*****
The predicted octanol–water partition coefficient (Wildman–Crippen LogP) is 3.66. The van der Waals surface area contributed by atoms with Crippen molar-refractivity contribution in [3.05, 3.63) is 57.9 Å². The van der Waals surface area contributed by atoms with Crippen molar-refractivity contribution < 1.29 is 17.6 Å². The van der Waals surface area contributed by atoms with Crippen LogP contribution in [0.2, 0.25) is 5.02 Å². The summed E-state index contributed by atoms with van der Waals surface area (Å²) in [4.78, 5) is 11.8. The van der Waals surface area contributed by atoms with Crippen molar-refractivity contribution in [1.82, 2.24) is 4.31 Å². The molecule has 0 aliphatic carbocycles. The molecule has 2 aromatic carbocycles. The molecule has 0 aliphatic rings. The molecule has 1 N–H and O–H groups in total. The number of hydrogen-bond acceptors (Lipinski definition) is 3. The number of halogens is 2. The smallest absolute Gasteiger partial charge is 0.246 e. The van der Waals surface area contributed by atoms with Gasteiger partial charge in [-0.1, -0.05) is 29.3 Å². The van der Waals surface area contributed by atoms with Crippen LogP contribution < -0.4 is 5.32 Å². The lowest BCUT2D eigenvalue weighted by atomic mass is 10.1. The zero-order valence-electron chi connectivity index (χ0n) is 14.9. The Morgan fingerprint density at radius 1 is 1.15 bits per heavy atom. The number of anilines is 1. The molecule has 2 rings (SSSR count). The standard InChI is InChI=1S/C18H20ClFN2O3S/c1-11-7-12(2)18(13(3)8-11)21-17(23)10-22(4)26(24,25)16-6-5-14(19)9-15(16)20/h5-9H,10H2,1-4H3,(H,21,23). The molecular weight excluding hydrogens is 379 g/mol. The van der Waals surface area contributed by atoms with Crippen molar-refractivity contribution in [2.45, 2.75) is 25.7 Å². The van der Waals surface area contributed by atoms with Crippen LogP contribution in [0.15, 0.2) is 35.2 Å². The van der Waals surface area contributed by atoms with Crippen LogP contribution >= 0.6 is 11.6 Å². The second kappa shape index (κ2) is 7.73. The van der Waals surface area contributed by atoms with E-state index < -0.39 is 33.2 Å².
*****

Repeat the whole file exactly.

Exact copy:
The predicted octanol–water partition coefficient (Wildman–Crippen LogP) is 3.66. The van der Waals surface area contributed by atoms with Crippen molar-refractivity contribution in [3.05, 3.63) is 57.9 Å². The van der Waals surface area contributed by atoms with Crippen molar-refractivity contribution < 1.29 is 17.6 Å². The van der Waals surface area contributed by atoms with Crippen LogP contribution in [0.2, 0.25) is 5.02 Å². The summed E-state index contributed by atoms with van der Waals surface area (Å²) in [4.78, 5) is 11.8. The van der Waals surface area contributed by atoms with Crippen molar-refractivity contribution in [1.82, 2.24) is 4.31 Å². The molecule has 0 aliphatic carbocycles. The molecule has 2 aromatic carbocycles. The molecule has 0 aliphatic rings. The molecule has 1 N–H and O–H groups in total. The number of hydrogen-bond acceptors (Lipinski definition) is 3. The number of halogens is 2. The smallest absolute Gasteiger partial charge is 0.246 e. The van der Waals surface area contributed by atoms with Gasteiger partial charge in [-0.1, -0.05) is 29.3 Å². The van der Waals surface area contributed by atoms with Crippen LogP contribution < -0.4 is 5.32 Å². The lowest BCUT2D eigenvalue weighted by atomic mass is 10.1. The zero-order valence-electron chi connectivity index (χ0n) is 14.9. The Morgan fingerprint density at radius 1 is 1.15 bits per heavy atom. The number of anilines is 1. The molecule has 2 rings (SSSR count). The standard InChI is InChI=1S/C18H20ClFN2O3S/c1-11-7-12(2)18(13(3)8-11)21-17(23)10-22(4)26(24,25)16-6-5-14(19)9-15(16)20/h5-9H,10H2,1-4H3,(H,21,23). The molecular weight excluding hydrogens is 379 g/mol. The van der Waals surface area contributed by atoms with Crippen molar-refractivity contribution in [2.45, 2.75) is 25.7 Å². The van der Waals surface area contributed by atoms with Crippen LogP contribution in [0.15, 0.2) is 35.2 Å². The van der Waals surface area contributed by atoms with Crippen LogP contribution >= 0.6 is 11.6 Å². The second kappa shape index (κ2) is 7.73. The van der Waals surface area contributed by atoms with E-state index < -0.39 is 33.2 Å².